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22 March 2019

When Does an Infographic Say More Than a Thousand Words?

Journalists try to make stories more understandable and attractive for audiences by using visuals instead of words only. But are these so called ‘infographics’ doing their job? A study in Journalism Studies investigates how news consumers use and appreciate infographics and shows three conditions under which visuals work best.

Take aways

  • News readers use an infographic to form an overall impression and do not look at it in detail.
  • Checklist for a successful infographic:
  1. Interesting topic
  2. Beautiful design
  3. Clear link between visuals and text
  4. Clear function of infographic
  • Collaboration between journalists and designers is crucial, as news consumers appreciate visuals better when they are in accordance with the text.

Study information

  • Who?

    Eye tracking: 122 participants (mean age: 23, 79% female)

    Focus group: 28 participants divided over 4 groups

    Survey: 503 participants (mean age: 47, 42% female)

  • Where?

    The Netherlands

  • How?

    The researchers studied the value of infographics in three ways. First, participants read a Dutch quality newspaper in print version, on a tablet or online. The researchers measured how long participants looked at the text and infographic of an article. Then, readers of several other newspapers discussed their evaluation of articles with visuals in a so-called ‘focus group’. Finally, other readers of the same newspapers answered online questions about their first impression of an infographic and if it improved a news article.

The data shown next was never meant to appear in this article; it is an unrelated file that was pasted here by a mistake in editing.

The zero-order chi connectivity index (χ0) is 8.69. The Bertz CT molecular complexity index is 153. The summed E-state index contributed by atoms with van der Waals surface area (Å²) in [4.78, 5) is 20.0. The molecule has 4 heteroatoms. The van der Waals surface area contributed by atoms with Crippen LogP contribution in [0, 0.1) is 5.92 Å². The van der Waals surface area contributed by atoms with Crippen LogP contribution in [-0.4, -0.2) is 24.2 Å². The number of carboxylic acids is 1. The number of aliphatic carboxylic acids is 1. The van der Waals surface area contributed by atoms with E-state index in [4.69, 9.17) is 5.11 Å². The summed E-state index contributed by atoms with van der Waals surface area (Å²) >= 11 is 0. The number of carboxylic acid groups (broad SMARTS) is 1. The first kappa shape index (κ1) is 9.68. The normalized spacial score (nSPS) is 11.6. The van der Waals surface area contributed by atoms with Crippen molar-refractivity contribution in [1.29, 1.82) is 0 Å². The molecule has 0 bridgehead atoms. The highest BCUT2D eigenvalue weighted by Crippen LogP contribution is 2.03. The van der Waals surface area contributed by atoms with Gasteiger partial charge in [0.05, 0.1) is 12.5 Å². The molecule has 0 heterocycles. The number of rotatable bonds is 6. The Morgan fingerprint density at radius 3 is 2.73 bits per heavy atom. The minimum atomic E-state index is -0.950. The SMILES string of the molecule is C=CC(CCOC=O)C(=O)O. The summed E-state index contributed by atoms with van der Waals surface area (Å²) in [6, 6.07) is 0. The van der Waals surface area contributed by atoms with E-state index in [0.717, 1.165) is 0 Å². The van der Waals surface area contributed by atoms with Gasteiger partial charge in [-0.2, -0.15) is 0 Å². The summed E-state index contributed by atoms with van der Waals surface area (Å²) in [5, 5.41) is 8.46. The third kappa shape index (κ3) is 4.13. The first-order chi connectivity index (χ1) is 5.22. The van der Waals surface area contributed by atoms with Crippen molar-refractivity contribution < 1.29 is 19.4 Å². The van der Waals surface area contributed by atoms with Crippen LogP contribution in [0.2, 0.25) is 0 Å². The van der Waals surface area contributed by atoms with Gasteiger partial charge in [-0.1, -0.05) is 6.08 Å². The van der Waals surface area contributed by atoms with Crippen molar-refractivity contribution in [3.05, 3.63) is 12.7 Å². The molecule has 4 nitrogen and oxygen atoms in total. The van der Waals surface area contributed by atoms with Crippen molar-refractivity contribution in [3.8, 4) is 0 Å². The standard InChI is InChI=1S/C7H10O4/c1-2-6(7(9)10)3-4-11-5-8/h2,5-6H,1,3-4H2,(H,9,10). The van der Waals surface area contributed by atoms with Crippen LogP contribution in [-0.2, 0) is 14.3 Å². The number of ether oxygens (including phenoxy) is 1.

Facts and findings

  • Participants looked at the infographic much shorter and less in detail than to the article text.
  • Participants were more inclined to use an infographic in an article when they were interested in the topic, when the topic was important, and when the visual was designed nicely.
  • Participants who believed the visual was beautiful and interesting understood and, therefore, appreciated the visual better.
  • When the visual and text were in accordance with each other, participants understood them better.